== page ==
Grandaddy called out KKK

Published 1:04 am Saturday, October 11, 2014

Back in January, I went through the local Smithsonian Way We Worked exhibit with my parents, niece and nephew.

As I scanned a timeline of significant events in Opp, I pointed out a piece of family history to the kids.

“See that. 1924 – Jesse L. Kimbro purchases The Opp News,” I read to them, ever mindful that I should be teaching them something. “That was Grandaddy’s granddaddy.”

“Oh, yea,” Daddy chimed in. “That was the year he wrote that editorial about the Ku Klux Klan.”

This was some family lore I hadn’t heard. I was all ears.

No telling what this man – who was at different times in his life a rural mail carrier, a newspaper man, and a Primitive Baptist minister – had written the week before, but apparently it didn’t agree with local Klansmen, who had issued some sort of the threat against him in return.

Granddaddy Kimbro, according to family sources, responded in kind with an editorial in which he waxed eloquent on the power of press, assuring his readers he would not be silenced by men wearing sheets.

At the conclusion, it is said, Granddaddy wrote something to this effect: “If anyone sees Mr. (last name of Klansman who threatened him), please read this to him, as it is doubtful he would be able to read it himself.”

I haven’t had time to go to the State Archives and search for a copy, but doing so is certainly on my bucket list.

Later, Granddaddy Kimbro’s daughter, Lucille Kimbro Woodham McRae, a sister of my paternal grandmother and the second generation in the family in the business, wrote something critical of Lurleen Wallace in The Florala News, which her grandchildren still own.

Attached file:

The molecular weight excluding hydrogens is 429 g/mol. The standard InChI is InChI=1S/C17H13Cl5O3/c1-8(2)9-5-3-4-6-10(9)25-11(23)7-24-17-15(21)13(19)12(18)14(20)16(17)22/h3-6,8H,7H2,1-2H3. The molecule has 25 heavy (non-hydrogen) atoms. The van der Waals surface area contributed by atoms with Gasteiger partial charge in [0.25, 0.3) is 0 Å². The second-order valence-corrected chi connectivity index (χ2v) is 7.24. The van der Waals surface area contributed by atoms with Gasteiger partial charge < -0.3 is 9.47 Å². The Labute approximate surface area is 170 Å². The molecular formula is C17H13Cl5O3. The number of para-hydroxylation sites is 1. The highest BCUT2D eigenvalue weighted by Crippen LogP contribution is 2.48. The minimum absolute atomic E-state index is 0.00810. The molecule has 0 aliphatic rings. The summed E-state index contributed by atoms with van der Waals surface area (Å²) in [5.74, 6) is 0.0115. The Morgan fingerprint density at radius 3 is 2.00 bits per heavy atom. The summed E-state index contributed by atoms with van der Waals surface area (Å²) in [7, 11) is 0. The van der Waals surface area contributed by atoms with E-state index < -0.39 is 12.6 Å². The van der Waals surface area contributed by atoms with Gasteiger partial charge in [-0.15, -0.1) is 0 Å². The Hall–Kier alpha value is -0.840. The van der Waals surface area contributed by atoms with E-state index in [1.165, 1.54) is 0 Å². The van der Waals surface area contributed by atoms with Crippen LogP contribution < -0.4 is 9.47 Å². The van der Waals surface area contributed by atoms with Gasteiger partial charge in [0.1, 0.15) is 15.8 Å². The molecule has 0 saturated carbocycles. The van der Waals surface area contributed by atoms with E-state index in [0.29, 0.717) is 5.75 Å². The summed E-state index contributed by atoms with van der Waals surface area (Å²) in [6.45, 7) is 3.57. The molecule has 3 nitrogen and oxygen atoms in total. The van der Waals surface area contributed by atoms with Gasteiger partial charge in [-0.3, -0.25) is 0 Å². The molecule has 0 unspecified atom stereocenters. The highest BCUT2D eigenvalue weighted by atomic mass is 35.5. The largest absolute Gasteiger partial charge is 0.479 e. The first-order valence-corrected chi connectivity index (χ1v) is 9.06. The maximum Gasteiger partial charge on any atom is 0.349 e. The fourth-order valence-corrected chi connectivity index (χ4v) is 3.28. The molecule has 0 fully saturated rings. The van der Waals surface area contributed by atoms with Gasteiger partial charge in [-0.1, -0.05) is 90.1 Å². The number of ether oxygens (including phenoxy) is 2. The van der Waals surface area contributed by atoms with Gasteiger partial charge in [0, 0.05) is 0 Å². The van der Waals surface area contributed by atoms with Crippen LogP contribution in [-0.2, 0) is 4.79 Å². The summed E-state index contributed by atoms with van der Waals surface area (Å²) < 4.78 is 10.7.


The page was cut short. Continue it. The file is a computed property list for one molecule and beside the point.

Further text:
Daddy, along with our cousin Larry Woodham, worked for her. His recollection is that every advertiser cancelled their ads for one week, but came back the following one. They figured she could write what she wanted in her newspaper, but they let her know they disagreed.

I was thinking about all of this family history because it is National Newspaper Week. I am pleased to be a member of the fourth generation in a family of newspaper folks, and even more pleased that the Woodham line has produced a fifth generation.

I can’t imagine that a job could be any more interesting that the ones we do in the community newspaper business. Even on long football Fridays, I am not sorry that I left a state job with great hours and lots of holidays to come back to this work.

Just like with Grandaddy Kimbro, Aunt ‘Cile, Daddy, and others, people get mad with me sometimes. Fighting mad. I’ve been threatened, too. But all of that is worth it when our paper has a story that touches someone, that leads to good, or helps correct a wrong.

Happy Newspaper Week, y’all, and thanks for reading.